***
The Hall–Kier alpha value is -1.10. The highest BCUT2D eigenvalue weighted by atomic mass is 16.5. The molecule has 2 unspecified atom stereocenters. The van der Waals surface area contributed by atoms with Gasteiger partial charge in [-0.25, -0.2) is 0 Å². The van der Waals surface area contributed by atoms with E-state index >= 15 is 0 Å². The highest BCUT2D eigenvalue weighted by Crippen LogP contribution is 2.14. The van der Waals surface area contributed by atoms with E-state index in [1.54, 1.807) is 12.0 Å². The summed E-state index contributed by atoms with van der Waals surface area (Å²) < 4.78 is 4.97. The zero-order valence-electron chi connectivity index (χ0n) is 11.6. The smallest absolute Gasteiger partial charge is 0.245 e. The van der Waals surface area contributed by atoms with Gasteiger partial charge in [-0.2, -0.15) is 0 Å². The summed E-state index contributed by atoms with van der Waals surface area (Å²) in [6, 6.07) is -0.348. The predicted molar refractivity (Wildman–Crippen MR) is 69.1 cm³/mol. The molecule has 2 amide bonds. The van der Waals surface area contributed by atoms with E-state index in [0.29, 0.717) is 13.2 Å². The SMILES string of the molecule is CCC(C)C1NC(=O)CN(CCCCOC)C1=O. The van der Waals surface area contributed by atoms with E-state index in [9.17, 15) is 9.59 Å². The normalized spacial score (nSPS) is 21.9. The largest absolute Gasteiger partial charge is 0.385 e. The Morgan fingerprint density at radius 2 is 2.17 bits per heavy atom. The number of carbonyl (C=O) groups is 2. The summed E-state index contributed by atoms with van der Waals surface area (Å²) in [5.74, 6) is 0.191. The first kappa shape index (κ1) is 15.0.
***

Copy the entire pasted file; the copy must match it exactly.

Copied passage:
The Hall–Kier alpha value is -1.10. The highest BCUT2D eigenvalue weighted by atomic mass is 16.5. The molecule has 2 unspecified atom stereocenters. The van der Waals surface area contributed by atoms with Gasteiger partial charge in [-0.25, -0.2) is 0 Å². The van der Waals surface area contributed by atoms with E-state index >= 15 is 0 Å². The highest BCUT2D eigenvalue weighted by Crippen LogP contribution is 2.14. The van der Waals surface area contributed by atoms with E-state index in [1.54, 1.807) is 12.0 Å². The summed E-state index contributed by atoms with van der Waals surface area (Å²) < 4.78 is 4.97. The zero-order valence-electron chi connectivity index (χ0n) is 11.6. The smallest absolute Gasteiger partial charge is 0.245 e. The van der Waals surface area contributed by atoms with Gasteiger partial charge in [-0.2, -0.15) is 0 Å². The summed E-state index contributed by atoms with van der Waals surface area (Å²) in [6, 6.07) is -0.348. The predicted molar refractivity (Wildman–Crippen MR) is 69.1 cm³/mol. The molecule has 2 amide bonds. The van der Waals surface area contributed by atoms with E-state index in [0.29, 0.717) is 13.2 Å². The SMILES string of the molecule is CCC(C)C1NC(=O)CN(CCCCOC)C1=O. The van der Waals surface area contributed by atoms with E-state index in [9.17, 15) is 9.59 Å². The normalized spacial score (nSPS) is 21.9. The largest absolute Gasteiger partial charge is 0.385 e. The Morgan fingerprint density at radius 2 is 2.17 bits per heavy atom. The number of carbonyl (C=O) groups is 2. The summed E-state index contributed by atoms with van der Waals surface area (Å²) in [5.74, 6) is 0.191. The first kappa shape index (κ1) is 15.0.